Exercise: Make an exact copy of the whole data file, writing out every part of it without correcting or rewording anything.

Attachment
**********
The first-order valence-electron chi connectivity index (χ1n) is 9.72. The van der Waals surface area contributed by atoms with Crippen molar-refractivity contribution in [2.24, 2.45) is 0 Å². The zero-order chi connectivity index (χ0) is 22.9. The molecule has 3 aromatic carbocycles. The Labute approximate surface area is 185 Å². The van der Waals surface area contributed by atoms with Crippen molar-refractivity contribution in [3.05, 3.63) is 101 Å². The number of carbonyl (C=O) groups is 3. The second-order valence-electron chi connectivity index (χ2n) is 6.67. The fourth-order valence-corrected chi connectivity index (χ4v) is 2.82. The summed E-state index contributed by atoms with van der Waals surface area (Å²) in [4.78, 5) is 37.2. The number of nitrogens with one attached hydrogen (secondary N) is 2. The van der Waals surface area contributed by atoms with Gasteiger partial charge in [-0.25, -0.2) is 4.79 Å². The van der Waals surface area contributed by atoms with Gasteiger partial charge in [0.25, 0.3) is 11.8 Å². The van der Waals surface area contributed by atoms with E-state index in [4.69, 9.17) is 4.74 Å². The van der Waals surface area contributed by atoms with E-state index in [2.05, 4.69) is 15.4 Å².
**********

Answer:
The first-order valence-electron chi connectivity index (χ1n) is 9.72. The van der Waals surface area contributed by atoms with Crippen molar-refractivity contribution in [2.24, 2.45) is 0 Å². The zero-order chi connectivity index (χ0) is 22.9. The molecule has 3 aromatic carbocycles. The Labute approximate surface area is 185 Å². The van der Waals surface area contributed by atoms with Crippen molar-refractivity contribution in [3.05, 3.63) is 101 Å². The number of carbonyl (C=O) groups is 3. The second-order valence-electron chi connectivity index (χ2n) is 6.67. The fourth-order valence-corrected chi connectivity index (χ4v) is 2.82. The summed E-state index contributed by atoms with van der Waals surface area (Å²) in [4.78, 5) is 37.2. The number of nitrogens with one attached hydrogen (secondary N) is 2. The van der Waals surface area contributed by atoms with Gasteiger partial charge in [-0.25, -0.2) is 4.79 Å². The van der Waals surface area contributed by atoms with Gasteiger partial charge in [0.25, 0.3) is 11.8 Å². The van der Waals surface area contributed by atoms with E-state index in [4.69, 9.17) is 4.74 Å². The van der Waals surface area contributed by atoms with E-state index in [2.05, 4.69) is 15.4 Å².